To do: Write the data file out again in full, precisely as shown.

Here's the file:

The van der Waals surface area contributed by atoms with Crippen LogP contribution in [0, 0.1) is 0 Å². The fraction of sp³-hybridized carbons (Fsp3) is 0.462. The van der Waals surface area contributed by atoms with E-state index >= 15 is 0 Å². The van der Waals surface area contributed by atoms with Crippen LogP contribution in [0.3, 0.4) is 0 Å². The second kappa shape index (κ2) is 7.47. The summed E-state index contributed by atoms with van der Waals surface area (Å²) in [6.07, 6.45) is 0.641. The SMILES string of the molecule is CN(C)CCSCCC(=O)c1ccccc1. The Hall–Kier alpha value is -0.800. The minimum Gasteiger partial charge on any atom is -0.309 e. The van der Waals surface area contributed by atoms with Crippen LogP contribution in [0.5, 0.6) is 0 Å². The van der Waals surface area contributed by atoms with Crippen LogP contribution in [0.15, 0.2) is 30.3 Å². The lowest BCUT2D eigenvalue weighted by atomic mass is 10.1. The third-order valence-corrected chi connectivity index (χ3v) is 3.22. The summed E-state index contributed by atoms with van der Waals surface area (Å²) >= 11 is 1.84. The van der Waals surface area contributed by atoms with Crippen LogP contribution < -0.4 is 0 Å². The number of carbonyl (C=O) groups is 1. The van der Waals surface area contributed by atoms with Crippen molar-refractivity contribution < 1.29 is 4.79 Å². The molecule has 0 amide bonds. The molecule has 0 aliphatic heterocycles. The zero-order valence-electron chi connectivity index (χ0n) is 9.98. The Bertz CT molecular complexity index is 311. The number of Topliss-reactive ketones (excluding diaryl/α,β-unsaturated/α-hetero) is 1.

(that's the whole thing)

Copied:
The van der Waals surface area contributed by atoms with Crippen LogP contribution in [0, 0.1) is 0 Å². The fraction of sp³-hybridized carbons (Fsp3) is 0.462. The van der Waals surface area contributed by atoms with E-state index >= 15 is 0 Å². The van der Waals surface area contributed by atoms with Crippen LogP contribution in [0.3, 0.4) is 0 Å². The second kappa shape index (κ2) is 7.47. The summed E-state index contributed by atoms with van der Waals surface area (Å²) in [6.07, 6.45) is 0.641. The SMILES string of the molecule is CN(C)CCSCCC(=O)c1ccccc1. The Hall–Kier alpha value is -0.800. The minimum Gasteiger partial charge on any atom is -0.309 e. The van der Waals surface area contributed by atoms with Crippen LogP contribution in [0.5, 0.6) is 0 Å². The van der Waals surface area contributed by atoms with Crippen LogP contribution in [0.15, 0.2) is 30.3 Å². The lowest BCUT2D eigenvalue weighted by atomic mass is 10.1. The third-order valence-corrected chi connectivity index (χ3v) is 3.22. The summed E-state index contributed by atoms with van der Waals surface area (Å²) >= 11 is 1.84. The van der Waals surface area contributed by atoms with Crippen LogP contribution < -0.4 is 0 Å². The number of carbonyl (C=O) groups is 1. The van der Waals surface area contributed by atoms with Crippen molar-refractivity contribution < 1.29 is 4.79 Å². The molecule has 0 amide bonds. The molecule has 0 aliphatic heterocycles. The zero-order valence-electron chi connectivity index (χ0n) is 9.98. The Bertz CT molecular complexity index is 311. The number of Topliss-reactive ketones (excluding diaryl/α,β-unsaturated/α-hetero) is 1.